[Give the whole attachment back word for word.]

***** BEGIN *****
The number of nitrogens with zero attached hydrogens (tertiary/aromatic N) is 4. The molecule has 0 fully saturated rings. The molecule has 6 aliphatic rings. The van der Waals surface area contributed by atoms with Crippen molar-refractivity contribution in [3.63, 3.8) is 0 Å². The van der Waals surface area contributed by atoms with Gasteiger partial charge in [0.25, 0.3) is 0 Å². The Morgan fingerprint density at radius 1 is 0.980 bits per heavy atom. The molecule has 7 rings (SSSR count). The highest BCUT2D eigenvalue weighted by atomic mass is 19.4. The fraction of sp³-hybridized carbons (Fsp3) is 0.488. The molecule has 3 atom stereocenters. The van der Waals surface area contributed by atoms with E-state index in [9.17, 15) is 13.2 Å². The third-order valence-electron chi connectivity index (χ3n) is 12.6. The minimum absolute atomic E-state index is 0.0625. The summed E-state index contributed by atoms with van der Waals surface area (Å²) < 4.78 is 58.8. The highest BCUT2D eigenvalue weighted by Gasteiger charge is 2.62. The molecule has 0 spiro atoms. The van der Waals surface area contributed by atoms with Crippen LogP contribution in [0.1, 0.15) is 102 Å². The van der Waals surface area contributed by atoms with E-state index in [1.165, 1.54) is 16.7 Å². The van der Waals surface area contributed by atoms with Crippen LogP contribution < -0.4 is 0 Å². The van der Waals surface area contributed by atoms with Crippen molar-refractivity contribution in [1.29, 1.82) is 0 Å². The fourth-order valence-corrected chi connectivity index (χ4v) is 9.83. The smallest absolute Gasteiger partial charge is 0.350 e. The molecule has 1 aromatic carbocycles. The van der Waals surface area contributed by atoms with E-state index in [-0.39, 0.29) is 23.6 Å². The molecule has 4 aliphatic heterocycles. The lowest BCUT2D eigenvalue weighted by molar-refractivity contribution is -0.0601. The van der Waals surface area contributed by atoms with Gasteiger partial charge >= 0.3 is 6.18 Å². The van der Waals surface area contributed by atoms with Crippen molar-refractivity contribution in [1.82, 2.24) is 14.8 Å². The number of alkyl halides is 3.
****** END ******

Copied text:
The number of nitrogens with zero attached hydrogens (tertiary/aromatic N) is 4. The molecule has 0 fully saturated rings. The molecule has 6 aliphatic rings. The van der Waals surface area contributed by atoms with Crippen molar-refractivity contribution in [3.63, 3.8) is 0 Å². The van der Waals surface area contributed by atoms with Gasteiger partial charge in [0.25, 0.3) is 0 Å². The Morgan fingerprint density at radius 1 is 0.980 bits per heavy atom. The molecule has 7 rings (SSSR count). The highest BCUT2D eigenvalue weighted by atomic mass is 19.4. The fraction of sp³-hybridized carbons (Fsp3) is 0.488. The molecule has 3 atom stereocenters. The van der Waals surface area contributed by atoms with E-state index in [9.17, 15) is 13.2 Å². The third-order valence-electron chi connectivity index (χ3n) is 12.6. The minimum absolute atomic E-state index is 0.0625. The summed E-state index contributed by atoms with van der Waals surface area (Å²) < 4.78 is 58.8. The highest BCUT2D eigenvalue weighted by Gasteiger charge is 2.62. The molecule has 0 spiro atoms. The van der Waals surface area contributed by atoms with Crippen LogP contribution in [0.1, 0.15) is 102 Å². The van der Waals surface area contributed by atoms with E-state index in [1.165, 1.54) is 16.7 Å². The van der Waals surface area contributed by atoms with Crippen LogP contribution < -0.4 is 0 Å². The van der Waals surface area contributed by atoms with Crippen molar-refractivity contribution in [1.29, 1.82) is 0 Å². The fourth-order valence-corrected chi connectivity index (χ4v) is 9.83. The smallest absolute Gasteiger partial charge is 0.350 e. The molecule has 1 aromatic carbocycles. The van der Waals surface area contributed by atoms with E-state index in [-0.39, 0.29) is 23.6 Å². The molecule has 4 aliphatic heterocycles. The lowest BCUT2D eigenvalue weighted by molar-refractivity contribution is -0.0601. The van der Waals surface area contributed by atoms with Gasteiger partial charge >= 0.3 is 6.18 Å². The van der Waals surface area contributed by atoms with Crippen molar-refractivity contribution in [1.82, 2.24) is 14.8 Å². The number of alkyl halides is 3.